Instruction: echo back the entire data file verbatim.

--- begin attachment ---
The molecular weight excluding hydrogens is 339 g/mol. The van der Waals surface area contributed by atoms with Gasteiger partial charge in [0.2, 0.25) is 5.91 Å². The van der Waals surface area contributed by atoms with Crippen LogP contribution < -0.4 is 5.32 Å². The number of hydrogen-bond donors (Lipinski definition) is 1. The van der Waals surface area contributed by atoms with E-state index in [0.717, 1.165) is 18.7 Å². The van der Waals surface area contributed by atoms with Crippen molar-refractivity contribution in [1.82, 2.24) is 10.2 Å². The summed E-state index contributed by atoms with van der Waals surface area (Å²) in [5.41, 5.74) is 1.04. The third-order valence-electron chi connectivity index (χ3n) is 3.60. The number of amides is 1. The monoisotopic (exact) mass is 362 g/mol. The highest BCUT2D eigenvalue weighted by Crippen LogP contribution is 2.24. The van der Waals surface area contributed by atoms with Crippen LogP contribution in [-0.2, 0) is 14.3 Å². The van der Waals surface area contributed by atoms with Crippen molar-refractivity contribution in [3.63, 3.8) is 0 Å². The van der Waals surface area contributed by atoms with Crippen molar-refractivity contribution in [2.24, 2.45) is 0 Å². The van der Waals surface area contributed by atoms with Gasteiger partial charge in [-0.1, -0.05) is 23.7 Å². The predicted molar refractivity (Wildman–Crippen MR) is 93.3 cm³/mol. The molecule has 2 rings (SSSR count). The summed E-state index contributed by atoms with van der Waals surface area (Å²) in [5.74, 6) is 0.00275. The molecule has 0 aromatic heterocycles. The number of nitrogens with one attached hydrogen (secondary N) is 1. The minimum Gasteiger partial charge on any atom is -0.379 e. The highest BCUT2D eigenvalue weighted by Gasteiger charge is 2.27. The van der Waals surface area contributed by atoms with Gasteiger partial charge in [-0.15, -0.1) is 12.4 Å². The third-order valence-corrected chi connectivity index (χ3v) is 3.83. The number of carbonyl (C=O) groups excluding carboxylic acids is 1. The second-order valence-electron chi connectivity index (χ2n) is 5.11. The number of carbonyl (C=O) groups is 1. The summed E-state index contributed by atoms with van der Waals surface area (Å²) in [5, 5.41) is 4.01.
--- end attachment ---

The molecular weight excluding hydrogens is 339 g/mol. The van der Waals surface area contributed by atoms with Gasteiger partial charge in [0.2, 0.25) is 5.91 Å². The van der Waals surface area contributed by atoms with Crippen LogP contribution < -0.4 is 5.32 Å². The number of hydrogen-bond donors (Lipinski definition) is 1. The van der Waals surface area contributed by atoms with E-state index in [0.717, 1.165) is 18.7 Å². The van der Waals surface area contributed by atoms with Crippen molar-refractivity contribution in [1.82, 2.24) is 10.2 Å². The summed E-state index contributed by atoms with van der Waals surface area (Å²) in [5.41, 5.74) is 1.04. The third-order valence-electron chi connectivity index (χ3n) is 3.60. The number of amides is 1. The monoisotopic (exact) mass is 362 g/mol. The highest BCUT2D eigenvalue weighted by Crippen LogP contribution is 2.24. The van der Waals surface area contributed by atoms with Crippen LogP contribution in [-0.2, 0) is 14.3 Å². The van der Waals surface area contributed by atoms with Crippen molar-refractivity contribution in [3.63, 3.8) is 0 Å². The van der Waals surface area contributed by atoms with Crippen molar-refractivity contribution in [2.24, 2.45) is 0 Å². The van der Waals surface area contributed by atoms with Gasteiger partial charge in [-0.1, -0.05) is 23.7 Å². The predicted molar refractivity (Wildman–Crippen MR) is 93.3 cm³/mol. The molecule has 2 rings (SSSR count). The summed E-state index contributed by atoms with van der Waals surface area (Å²) in [5.74, 6) is 0.00275. The molecule has 0 aromatic heterocycles. The number of nitrogens with one attached hydrogen (secondary N) is 1. The minimum Gasteiger partial charge on any atom is -0.379 e. The highest BCUT2D eigenvalue weighted by Gasteiger charge is 2.27. The van der Waals surface area contributed by atoms with Gasteiger partial charge in [-0.15, -0.1) is 12.4 Å². The third-order valence-corrected chi connectivity index (χ3v) is 3.83. The number of carbonyl (C=O) groups excluding carboxylic acids is 1. The second-order valence-electron chi connectivity index (χ2n) is 5.11. The number of carbonyl (C=O) groups is 1. The summed E-state index contributed by atoms with van der Waals surface area (Å²) in [5, 5.41) is 4.01.